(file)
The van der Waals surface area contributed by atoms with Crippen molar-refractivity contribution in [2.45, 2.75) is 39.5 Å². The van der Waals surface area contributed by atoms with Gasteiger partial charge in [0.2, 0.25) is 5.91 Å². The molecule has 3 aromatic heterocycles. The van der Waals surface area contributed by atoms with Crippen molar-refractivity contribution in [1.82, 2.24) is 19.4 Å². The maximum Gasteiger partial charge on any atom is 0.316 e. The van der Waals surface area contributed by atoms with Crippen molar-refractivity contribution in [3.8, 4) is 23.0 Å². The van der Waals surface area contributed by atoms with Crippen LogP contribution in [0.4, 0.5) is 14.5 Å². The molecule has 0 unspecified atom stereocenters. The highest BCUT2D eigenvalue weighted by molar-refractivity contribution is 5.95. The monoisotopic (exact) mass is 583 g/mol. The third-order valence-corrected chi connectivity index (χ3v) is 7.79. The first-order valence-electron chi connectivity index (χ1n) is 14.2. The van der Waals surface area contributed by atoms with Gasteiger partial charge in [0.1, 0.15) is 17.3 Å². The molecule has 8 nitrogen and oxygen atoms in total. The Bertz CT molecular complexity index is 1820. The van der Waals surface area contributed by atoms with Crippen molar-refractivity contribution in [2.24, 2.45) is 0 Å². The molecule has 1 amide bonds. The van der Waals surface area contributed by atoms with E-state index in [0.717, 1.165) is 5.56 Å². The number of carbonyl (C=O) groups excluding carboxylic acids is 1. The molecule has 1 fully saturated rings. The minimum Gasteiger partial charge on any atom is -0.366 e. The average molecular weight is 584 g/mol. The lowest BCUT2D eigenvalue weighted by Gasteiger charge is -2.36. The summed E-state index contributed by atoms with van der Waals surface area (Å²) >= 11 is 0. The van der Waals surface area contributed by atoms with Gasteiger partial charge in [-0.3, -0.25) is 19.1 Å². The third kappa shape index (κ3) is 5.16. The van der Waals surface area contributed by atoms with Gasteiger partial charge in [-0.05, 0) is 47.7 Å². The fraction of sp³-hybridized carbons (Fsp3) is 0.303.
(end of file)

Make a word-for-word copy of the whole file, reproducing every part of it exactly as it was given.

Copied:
The van der Waals surface area contributed by atoms with Crippen molar-refractivity contribution in [2.45, 2.75) is 39.5 Å². The van der Waals surface area contributed by atoms with Gasteiger partial charge in [0.2, 0.25) is 5.91 Å². The molecule has 3 aromatic heterocycles. The van der Waals surface area contributed by atoms with Crippen molar-refractivity contribution in [1.82, 2.24) is 19.4 Å². The maximum Gasteiger partial charge on any atom is 0.316 e. The van der Waals surface area contributed by atoms with Crippen molar-refractivity contribution in [3.8, 4) is 23.0 Å². The van der Waals surface area contributed by atoms with Crippen LogP contribution in [0.4, 0.5) is 14.5 Å². The molecule has 0 unspecified atom stereocenters. The highest BCUT2D eigenvalue weighted by molar-refractivity contribution is 5.95. The monoisotopic (exact) mass is 583 g/mol. The third-order valence-corrected chi connectivity index (χ3v) is 7.79. The first-order valence-electron chi connectivity index (χ1n) is 14.2. The van der Waals surface area contributed by atoms with Gasteiger partial charge in [0.1, 0.15) is 17.3 Å². The molecule has 8 nitrogen and oxygen atoms in total. The Bertz CT molecular complexity index is 1820. The van der Waals surface area contributed by atoms with Crippen molar-refractivity contribution in [2.24, 2.45) is 0 Å². The molecule has 1 amide bonds. The van der Waals surface area contributed by atoms with E-state index in [0.717, 1.165) is 5.56 Å². The number of carbonyl (C=O) groups excluding carboxylic acids is 1. The molecule has 1 fully saturated rings. The minimum Gasteiger partial charge on any atom is -0.366 e. The average molecular weight is 584 g/mol. The lowest BCUT2D eigenvalue weighted by Gasteiger charge is -2.36. The summed E-state index contributed by atoms with van der Waals surface area (Å²) >= 11 is 0. The van der Waals surface area contributed by atoms with Gasteiger partial charge in [-0.3, -0.25) is 19.1 Å². The third kappa shape index (κ3) is 5.16. The van der Waals surface area contributed by atoms with Gasteiger partial charge in [-0.05, 0) is 47.7 Å². The fraction of sp³-hybridized carbons (Fsp3) is 0.303.